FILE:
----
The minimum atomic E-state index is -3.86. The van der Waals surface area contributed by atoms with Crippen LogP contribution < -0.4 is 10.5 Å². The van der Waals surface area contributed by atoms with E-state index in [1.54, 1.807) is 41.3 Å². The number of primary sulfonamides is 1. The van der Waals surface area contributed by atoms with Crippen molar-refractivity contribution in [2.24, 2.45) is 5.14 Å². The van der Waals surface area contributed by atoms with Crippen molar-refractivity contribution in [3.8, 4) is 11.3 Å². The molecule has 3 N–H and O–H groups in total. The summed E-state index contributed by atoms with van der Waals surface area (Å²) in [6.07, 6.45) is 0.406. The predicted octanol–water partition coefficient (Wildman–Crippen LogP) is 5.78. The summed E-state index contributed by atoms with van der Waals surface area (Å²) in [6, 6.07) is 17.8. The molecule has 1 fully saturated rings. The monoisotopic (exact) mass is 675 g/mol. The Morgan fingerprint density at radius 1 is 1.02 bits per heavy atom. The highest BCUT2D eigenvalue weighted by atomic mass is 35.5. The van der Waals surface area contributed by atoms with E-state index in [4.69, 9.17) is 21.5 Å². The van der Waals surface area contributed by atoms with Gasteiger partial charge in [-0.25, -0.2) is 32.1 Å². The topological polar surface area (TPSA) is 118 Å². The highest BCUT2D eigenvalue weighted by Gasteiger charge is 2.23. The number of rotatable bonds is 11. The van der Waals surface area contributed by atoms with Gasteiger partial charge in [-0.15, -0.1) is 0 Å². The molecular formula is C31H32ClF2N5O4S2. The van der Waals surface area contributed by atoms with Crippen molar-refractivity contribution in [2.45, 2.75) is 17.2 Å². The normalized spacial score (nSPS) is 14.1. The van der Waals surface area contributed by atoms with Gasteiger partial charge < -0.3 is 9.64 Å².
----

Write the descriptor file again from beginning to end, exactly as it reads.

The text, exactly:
The minimum atomic E-state index is -3.86. The van der Waals surface area contributed by atoms with Crippen LogP contribution < -0.4 is 10.5 Å². The van der Waals surface area contributed by atoms with E-state index in [1.54, 1.807) is 41.3 Å². The number of primary sulfonamides is 1. The van der Waals surface area contributed by atoms with Crippen molar-refractivity contribution in [2.24, 2.45) is 5.14 Å². The van der Waals surface area contributed by atoms with Crippen molar-refractivity contribution in [3.8, 4) is 11.3 Å². The molecule has 3 N–H and O–H groups in total. The summed E-state index contributed by atoms with van der Waals surface area (Å²) in [6.07, 6.45) is 0.406. The predicted octanol–water partition coefficient (Wildman–Crippen LogP) is 5.78. The summed E-state index contributed by atoms with van der Waals surface area (Å²) in [6, 6.07) is 17.8. The molecule has 1 fully saturated rings. The monoisotopic (exact) mass is 675 g/mol. The Morgan fingerprint density at radius 1 is 1.02 bits per heavy atom. The highest BCUT2D eigenvalue weighted by atomic mass is 35.5. The van der Waals surface area contributed by atoms with E-state index in [4.69, 9.17) is 21.5 Å². The van der Waals surface area contributed by atoms with Gasteiger partial charge in [-0.25, -0.2) is 32.1 Å². The topological polar surface area (TPSA) is 118 Å². The highest BCUT2D eigenvalue weighted by Gasteiger charge is 2.23. The number of rotatable bonds is 11. The van der Waals surface area contributed by atoms with Gasteiger partial charge in [-0.15, -0.1) is 0 Å². The molecular formula is C31H32ClF2N5O4S2. The van der Waals surface area contributed by atoms with Crippen molar-refractivity contribution in [2.45, 2.75) is 17.2 Å². The normalized spacial score (nSPS) is 14.1. The van der Waals surface area contributed by atoms with Gasteiger partial charge < -0.3 is 9.64 Å².